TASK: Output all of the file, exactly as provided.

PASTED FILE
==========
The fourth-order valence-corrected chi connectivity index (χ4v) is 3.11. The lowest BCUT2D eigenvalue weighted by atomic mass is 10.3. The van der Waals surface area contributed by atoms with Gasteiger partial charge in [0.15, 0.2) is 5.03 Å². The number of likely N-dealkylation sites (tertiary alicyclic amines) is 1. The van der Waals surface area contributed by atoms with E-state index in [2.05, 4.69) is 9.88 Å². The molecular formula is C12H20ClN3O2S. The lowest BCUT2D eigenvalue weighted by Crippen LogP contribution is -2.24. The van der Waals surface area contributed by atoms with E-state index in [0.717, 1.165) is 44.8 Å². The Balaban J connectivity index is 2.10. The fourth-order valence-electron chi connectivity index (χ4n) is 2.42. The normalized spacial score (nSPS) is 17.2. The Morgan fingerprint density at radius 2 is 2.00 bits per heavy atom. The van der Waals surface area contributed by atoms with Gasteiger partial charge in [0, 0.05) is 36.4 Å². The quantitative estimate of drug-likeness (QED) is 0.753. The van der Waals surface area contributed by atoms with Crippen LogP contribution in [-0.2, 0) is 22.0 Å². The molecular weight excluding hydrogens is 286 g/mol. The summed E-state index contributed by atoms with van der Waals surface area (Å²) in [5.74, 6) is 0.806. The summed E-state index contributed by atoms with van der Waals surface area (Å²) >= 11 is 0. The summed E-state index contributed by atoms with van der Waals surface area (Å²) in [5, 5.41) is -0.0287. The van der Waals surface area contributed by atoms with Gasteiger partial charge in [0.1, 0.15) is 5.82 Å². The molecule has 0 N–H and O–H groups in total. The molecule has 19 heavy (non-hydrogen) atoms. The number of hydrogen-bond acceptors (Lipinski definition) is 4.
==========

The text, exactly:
The fourth-order valence-corrected chi connectivity index (χ4v) is 3.11. The lowest BCUT2D eigenvalue weighted by atomic mass is 10.3. The van der Waals surface area contributed by atoms with Gasteiger partial charge in [0.15, 0.2) is 5.03 Å². The number of likely N-dealkylation sites (tertiary alicyclic amines) is 1. The van der Waals surface area contributed by atoms with E-state index in [2.05, 4.69) is 9.88 Å². The molecular formula is C12H20ClN3O2S. The lowest BCUT2D eigenvalue weighted by Crippen LogP contribution is -2.24. The van der Waals surface area contributed by atoms with E-state index in [0.717, 1.165) is 44.8 Å². The Balaban J connectivity index is 2.10. The fourth-order valence-electron chi connectivity index (χ4n) is 2.42. The normalized spacial score (nSPS) is 17.2. The Morgan fingerprint density at radius 2 is 2.00 bits per heavy atom. The van der Waals surface area contributed by atoms with Gasteiger partial charge in [0, 0.05) is 36.4 Å². The quantitative estimate of drug-likeness (QED) is 0.753. The van der Waals surface area contributed by atoms with Crippen LogP contribution in [-0.2, 0) is 22.0 Å². The molecular weight excluding hydrogens is 286 g/mol. The summed E-state index contributed by atoms with van der Waals surface area (Å²) in [5.74, 6) is 0.806. The summed E-state index contributed by atoms with van der Waals surface area (Å²) >= 11 is 0. The summed E-state index contributed by atoms with van der Waals surface area (Å²) in [5, 5.41) is -0.0287. The van der Waals surface area contributed by atoms with Gasteiger partial charge in [0.1, 0.15) is 5.82 Å². The molecule has 0 N–H and O–H groups in total. The molecule has 19 heavy (non-hydrogen) atoms. The number of hydrogen-bond acceptors (Lipinski definition) is 4.